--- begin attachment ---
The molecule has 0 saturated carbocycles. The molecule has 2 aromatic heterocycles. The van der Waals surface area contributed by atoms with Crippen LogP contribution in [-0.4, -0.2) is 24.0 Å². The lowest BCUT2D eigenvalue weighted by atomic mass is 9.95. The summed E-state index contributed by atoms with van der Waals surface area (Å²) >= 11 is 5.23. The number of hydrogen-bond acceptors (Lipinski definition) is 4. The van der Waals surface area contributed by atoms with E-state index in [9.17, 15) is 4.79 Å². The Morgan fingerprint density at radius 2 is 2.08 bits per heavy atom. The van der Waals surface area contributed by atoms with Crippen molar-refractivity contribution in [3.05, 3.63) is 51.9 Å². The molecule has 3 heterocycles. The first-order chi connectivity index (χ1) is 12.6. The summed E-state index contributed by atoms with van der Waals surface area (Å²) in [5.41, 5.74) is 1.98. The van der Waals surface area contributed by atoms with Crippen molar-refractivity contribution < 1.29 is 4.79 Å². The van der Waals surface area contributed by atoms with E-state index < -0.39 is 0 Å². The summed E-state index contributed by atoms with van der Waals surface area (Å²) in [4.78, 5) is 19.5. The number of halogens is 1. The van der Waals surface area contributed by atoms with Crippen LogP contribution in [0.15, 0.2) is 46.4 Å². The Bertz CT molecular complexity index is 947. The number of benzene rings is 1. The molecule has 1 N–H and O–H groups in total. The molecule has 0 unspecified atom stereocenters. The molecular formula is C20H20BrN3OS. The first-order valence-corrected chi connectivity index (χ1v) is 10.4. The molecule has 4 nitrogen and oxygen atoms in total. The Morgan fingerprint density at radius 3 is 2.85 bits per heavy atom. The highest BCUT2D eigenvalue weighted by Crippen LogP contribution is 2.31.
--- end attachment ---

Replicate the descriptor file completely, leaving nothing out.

The molecule has 0 saturated carbocycles. The molecule has 2 aromatic heterocycles. The van der Waals surface area contributed by atoms with Crippen LogP contribution in [-0.4, -0.2) is 24.0 Å². The lowest BCUT2D eigenvalue weighted by atomic mass is 9.95. The summed E-state index contributed by atoms with van der Waals surface area (Å²) >= 11 is 5.23. The number of hydrogen-bond acceptors (Lipinski definition) is 4. The van der Waals surface area contributed by atoms with E-state index in [9.17, 15) is 4.79 Å². The Morgan fingerprint density at radius 2 is 2.08 bits per heavy atom. The van der Waals surface area contributed by atoms with Crippen molar-refractivity contribution in [3.05, 3.63) is 51.9 Å². The molecule has 3 heterocycles. The first-order chi connectivity index (χ1) is 12.6. The summed E-state index contributed by atoms with van der Waals surface area (Å²) in [5.41, 5.74) is 1.98. The van der Waals surface area contributed by atoms with Crippen molar-refractivity contribution < 1.29 is 4.79 Å². The van der Waals surface area contributed by atoms with E-state index < -0.39 is 0 Å². The summed E-state index contributed by atoms with van der Waals surface area (Å²) in [4.78, 5) is 19.5. The number of halogens is 1. The van der Waals surface area contributed by atoms with Crippen LogP contribution in [0.15, 0.2) is 46.4 Å². The Bertz CT molecular complexity index is 947. The number of benzene rings is 1. The molecule has 1 N–H and O–H groups in total. The molecule has 0 unspecified atom stereocenters. The molecular formula is C20H20BrN3OS. The first-order valence-corrected chi connectivity index (χ1v) is 10.4. The molecule has 4 nitrogen and oxygen atoms in total. The Morgan fingerprint density at radius 3 is 2.85 bits per heavy atom. The highest BCUT2D eigenvalue weighted by Crippen LogP contribution is 2.31.